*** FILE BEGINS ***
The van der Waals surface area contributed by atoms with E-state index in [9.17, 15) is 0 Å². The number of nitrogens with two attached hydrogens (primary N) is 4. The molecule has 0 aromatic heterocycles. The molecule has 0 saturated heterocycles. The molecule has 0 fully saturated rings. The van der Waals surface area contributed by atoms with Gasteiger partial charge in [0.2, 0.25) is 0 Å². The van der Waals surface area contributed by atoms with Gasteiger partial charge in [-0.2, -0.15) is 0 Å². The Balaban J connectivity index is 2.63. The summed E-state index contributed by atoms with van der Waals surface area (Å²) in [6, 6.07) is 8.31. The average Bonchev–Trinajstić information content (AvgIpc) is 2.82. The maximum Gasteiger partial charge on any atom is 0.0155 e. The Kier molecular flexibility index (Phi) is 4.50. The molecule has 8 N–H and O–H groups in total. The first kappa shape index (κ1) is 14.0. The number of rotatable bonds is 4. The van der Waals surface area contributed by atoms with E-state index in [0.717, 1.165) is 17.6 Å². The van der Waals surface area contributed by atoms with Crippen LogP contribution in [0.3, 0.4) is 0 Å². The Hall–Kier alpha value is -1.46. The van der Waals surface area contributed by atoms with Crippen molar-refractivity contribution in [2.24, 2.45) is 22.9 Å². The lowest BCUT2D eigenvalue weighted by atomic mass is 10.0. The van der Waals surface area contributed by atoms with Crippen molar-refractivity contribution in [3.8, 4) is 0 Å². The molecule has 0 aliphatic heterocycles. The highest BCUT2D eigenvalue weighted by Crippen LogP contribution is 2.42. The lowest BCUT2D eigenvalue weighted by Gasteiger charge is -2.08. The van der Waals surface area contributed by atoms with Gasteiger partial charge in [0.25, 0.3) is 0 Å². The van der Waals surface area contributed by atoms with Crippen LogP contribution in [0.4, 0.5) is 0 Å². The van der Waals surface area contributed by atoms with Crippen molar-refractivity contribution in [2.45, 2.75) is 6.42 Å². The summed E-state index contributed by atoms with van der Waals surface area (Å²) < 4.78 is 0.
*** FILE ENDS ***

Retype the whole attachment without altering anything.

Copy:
The van der Waals surface area contributed by atoms with E-state index in [9.17, 15) is 0 Å². The number of nitrogens with two attached hydrogens (primary N) is 4. The molecule has 0 aromatic heterocycles. The molecule has 0 saturated heterocycles. The molecule has 0 fully saturated rings. The van der Waals surface area contributed by atoms with Gasteiger partial charge in [0.2, 0.25) is 0 Å². The van der Waals surface area contributed by atoms with Gasteiger partial charge in [-0.2, -0.15) is 0 Å². The Balaban J connectivity index is 2.63. The summed E-state index contributed by atoms with van der Waals surface area (Å²) in [6, 6.07) is 8.31. The average Bonchev–Trinajstić information content (AvgIpc) is 2.82. The maximum Gasteiger partial charge on any atom is 0.0155 e. The Kier molecular flexibility index (Phi) is 4.50. The molecule has 8 N–H and O–H groups in total. The first kappa shape index (κ1) is 14.0. The number of rotatable bonds is 4. The van der Waals surface area contributed by atoms with E-state index in [0.717, 1.165) is 17.6 Å². The van der Waals surface area contributed by atoms with Crippen LogP contribution in [0.3, 0.4) is 0 Å². The Hall–Kier alpha value is -1.46. The van der Waals surface area contributed by atoms with Crippen molar-refractivity contribution in [2.24, 2.45) is 22.9 Å². The lowest BCUT2D eigenvalue weighted by atomic mass is 10.0. The van der Waals surface area contributed by atoms with Crippen molar-refractivity contribution in [3.8, 4) is 0 Å². The molecule has 0 aliphatic heterocycles. The highest BCUT2D eigenvalue weighted by Crippen LogP contribution is 2.42. The lowest BCUT2D eigenvalue weighted by Gasteiger charge is -2.08. The van der Waals surface area contributed by atoms with Gasteiger partial charge in [0.25, 0.3) is 0 Å². The van der Waals surface area contributed by atoms with Crippen LogP contribution in [0.4, 0.5) is 0 Å². The van der Waals surface area contributed by atoms with Crippen molar-refractivity contribution in [2.45, 2.75) is 6.42 Å². The summed E-state index contributed by atoms with van der Waals surface area (Å²) < 4.78 is 0.